This piece is a collections of over 25 small paintings which were each inspired by actual places and things I experienced while exploring my new environment in Mexico. With mixed feelings of both awe and horror of the rich Mexican culture and tumultuous status quo, this collage is a reflection of my enamored state, intertwined with a sense of sadness.
The pink crosses reference the femicide that has haunted Mexico for decades, and express my condolences and awareness as a female artist seeking to inspire women with my art. While I myself felt powerless many times in Mexico, I became increasingly aware of sexism that stifles the female voice, and chose to portray a strong, nurturing feminine figure overlooking the culture below, as if looking out for and praying for it. This figure, although appearing goddess-like, is a lesser known image of Frida Kahlo. The appropriation of Kahlo's image has been exploited throughout Mexico as a sign of nationalism. I wanted to reclaim her image, as a female, as symbolic of femininity and feminism.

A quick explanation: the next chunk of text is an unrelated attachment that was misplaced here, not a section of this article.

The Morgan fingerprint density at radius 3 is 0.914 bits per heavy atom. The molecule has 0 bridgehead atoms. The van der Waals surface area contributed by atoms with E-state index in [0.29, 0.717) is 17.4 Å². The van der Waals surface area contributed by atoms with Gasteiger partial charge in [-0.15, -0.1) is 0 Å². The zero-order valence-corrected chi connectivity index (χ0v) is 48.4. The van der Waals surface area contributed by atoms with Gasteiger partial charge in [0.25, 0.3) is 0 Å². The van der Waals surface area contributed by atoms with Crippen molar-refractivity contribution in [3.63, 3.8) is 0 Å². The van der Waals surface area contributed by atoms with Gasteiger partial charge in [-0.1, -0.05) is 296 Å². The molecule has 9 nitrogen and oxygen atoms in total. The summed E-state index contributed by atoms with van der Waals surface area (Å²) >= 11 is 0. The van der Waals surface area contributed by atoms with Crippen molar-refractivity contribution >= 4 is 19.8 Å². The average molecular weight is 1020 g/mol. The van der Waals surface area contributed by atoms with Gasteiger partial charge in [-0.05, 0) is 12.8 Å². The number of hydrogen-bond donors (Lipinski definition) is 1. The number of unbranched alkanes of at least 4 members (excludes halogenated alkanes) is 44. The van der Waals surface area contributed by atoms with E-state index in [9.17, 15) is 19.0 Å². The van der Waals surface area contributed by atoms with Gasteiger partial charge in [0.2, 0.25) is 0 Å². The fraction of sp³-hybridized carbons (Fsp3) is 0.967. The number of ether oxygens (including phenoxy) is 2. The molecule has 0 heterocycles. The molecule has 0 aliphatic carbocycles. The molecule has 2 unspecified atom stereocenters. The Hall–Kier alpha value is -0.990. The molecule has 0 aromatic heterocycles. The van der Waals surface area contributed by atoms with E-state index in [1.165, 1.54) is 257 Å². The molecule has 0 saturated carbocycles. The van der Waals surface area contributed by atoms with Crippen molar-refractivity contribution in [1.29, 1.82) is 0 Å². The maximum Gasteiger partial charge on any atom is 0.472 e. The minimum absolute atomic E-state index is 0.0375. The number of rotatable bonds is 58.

This 8'x 9' wheat paste collage was met with both fury and approval. It was torn down no less than 2 weeks after it's installation.
In 2013, I was asked to paint one of five murals on the Nevada Fine Arts building in Reno, NV. It was a true honor, and it only hailed on us once.
Coyote'tat is a mural that is inspired by my interest in Native American myth and culture. For the local tribes that once inhabited the area where I grew up, including the Paiute, Washoe, and Navajo, Coyote was considered to be a god, the god that most resembled humans in all their conniving, clumsy, and resilient ways.